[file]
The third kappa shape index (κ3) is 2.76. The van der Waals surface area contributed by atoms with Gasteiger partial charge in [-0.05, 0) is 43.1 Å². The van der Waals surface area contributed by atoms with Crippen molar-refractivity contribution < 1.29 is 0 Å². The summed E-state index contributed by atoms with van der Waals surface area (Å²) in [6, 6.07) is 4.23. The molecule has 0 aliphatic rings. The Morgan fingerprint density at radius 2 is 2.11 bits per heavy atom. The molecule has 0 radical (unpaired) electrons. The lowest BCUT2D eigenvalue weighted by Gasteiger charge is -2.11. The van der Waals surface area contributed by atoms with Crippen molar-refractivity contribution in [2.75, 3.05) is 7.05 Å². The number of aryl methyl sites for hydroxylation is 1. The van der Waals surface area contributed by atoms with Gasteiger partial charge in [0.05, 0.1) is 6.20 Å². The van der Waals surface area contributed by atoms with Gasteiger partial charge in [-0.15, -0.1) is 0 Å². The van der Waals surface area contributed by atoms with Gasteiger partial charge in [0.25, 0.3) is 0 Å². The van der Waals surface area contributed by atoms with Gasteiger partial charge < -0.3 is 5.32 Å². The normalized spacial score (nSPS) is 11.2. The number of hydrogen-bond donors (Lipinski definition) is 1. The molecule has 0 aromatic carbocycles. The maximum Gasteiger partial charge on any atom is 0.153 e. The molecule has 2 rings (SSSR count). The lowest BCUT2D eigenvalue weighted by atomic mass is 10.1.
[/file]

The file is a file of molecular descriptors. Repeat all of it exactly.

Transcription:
The third kappa shape index (κ3) is 2.76. The van der Waals surface area contributed by atoms with Gasteiger partial charge in [-0.05, 0) is 43.1 Å². The van der Waals surface area contributed by atoms with Crippen molar-refractivity contribution < 1.29 is 0 Å². The summed E-state index contributed by atoms with van der Waals surface area (Å²) in [6, 6.07) is 4.23. The molecule has 0 aliphatic rings. The Morgan fingerprint density at radius 2 is 2.11 bits per heavy atom. The molecule has 0 radical (unpaired) electrons. The lowest BCUT2D eigenvalue weighted by Gasteiger charge is -2.11. The van der Waals surface area contributed by atoms with Crippen molar-refractivity contribution in [2.75, 3.05) is 7.05 Å². The number of aryl methyl sites for hydroxylation is 1. The van der Waals surface area contributed by atoms with Gasteiger partial charge in [0.05, 0.1) is 6.20 Å². The van der Waals surface area contributed by atoms with Gasteiger partial charge in [-0.15, -0.1) is 0 Å². The van der Waals surface area contributed by atoms with Gasteiger partial charge in [0.25, 0.3) is 0 Å². The van der Waals surface area contributed by atoms with Gasteiger partial charge < -0.3 is 5.32 Å². The normalized spacial score (nSPS) is 11.2. The number of hydrogen-bond donors (Lipinski definition) is 1. The molecule has 0 aromatic carbocycles. The maximum Gasteiger partial charge on any atom is 0.153 e. The molecule has 2 rings (SSSR count). The lowest BCUT2D eigenvalue weighted by atomic mass is 10.1.